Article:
In 1985, I took the Aeolian violin outback to Cobar and got some super 8 footage - shot by John Jacobs. The sound on this video has been added from recordings made at the same time.
The Windmill Violin (1983)
With wires suspended between buildings opposite the Praxis Art Centre in Fremantle WA, The Windmill Violin was launched...unsuccessfully...as a violent winter wind destroyed the installation before I could do more than take a photo.
The fence Project (1983-2022)
The Great Fences of Australia were often found already being played by the wind with little to add by human touch or violin bow. The wind plays the Australian landscape, sounding its comparatively recent history.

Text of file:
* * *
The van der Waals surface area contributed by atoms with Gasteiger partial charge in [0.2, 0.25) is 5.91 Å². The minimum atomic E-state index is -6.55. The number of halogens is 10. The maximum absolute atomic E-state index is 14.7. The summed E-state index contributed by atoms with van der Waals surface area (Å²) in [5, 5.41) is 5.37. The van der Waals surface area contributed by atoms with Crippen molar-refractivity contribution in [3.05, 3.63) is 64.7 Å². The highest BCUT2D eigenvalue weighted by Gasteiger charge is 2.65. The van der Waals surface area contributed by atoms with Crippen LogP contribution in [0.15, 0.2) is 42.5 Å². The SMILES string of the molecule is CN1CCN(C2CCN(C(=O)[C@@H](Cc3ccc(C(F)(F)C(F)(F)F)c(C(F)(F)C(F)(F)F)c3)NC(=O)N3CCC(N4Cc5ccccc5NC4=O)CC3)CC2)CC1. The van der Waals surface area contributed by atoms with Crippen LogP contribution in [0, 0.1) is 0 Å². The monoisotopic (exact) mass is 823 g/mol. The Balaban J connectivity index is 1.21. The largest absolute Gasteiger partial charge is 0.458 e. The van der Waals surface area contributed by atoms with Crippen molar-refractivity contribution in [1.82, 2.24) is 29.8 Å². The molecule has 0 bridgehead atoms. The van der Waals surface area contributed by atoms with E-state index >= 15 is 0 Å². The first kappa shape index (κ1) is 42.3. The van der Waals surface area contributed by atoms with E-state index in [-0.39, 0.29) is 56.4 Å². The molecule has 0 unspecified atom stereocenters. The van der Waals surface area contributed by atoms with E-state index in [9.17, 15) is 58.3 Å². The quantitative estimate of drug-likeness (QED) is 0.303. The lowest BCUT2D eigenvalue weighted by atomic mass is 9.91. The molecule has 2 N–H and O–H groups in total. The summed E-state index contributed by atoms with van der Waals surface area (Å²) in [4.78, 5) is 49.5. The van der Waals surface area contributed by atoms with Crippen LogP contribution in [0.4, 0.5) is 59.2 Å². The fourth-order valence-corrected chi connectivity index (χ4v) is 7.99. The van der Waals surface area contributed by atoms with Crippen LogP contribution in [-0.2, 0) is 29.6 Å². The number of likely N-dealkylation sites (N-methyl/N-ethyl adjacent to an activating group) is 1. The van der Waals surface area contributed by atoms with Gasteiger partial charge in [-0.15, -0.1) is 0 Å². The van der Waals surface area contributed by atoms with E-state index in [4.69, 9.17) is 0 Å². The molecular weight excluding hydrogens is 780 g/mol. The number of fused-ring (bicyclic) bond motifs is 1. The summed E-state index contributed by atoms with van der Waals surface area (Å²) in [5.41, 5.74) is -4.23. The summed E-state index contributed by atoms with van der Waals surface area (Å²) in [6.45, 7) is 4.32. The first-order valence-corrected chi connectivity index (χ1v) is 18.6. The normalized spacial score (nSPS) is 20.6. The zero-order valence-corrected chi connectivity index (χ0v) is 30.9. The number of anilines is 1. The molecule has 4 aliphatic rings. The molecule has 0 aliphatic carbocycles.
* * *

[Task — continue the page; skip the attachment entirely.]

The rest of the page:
Lake Moore Aeolian Fence: recorded March 2008 at Lake Moore, Western Australia
With the crossing of the continent by the Overland Telegraph in 1872, the indigenous people's of central Australia heard aeolian wire music for the first time and named it the singing line. It's a wonderful contradiction that it took the Industrial Revolution to ironically write in sound the vast open spaces of the natural environment...before we mined the hell out of it.
The most recent recording in this series features The Larapinta Fence at Tjoritja National Park, Alice Springs (Mparntwe). 12/13 October 2021. 30 meters of fence produced a dialogue between aeolian and bow excitations of fence wire.
The Hills Hoist (2014)
As the notes to the video say, the Hills Hoist installation had two basic modes of operation: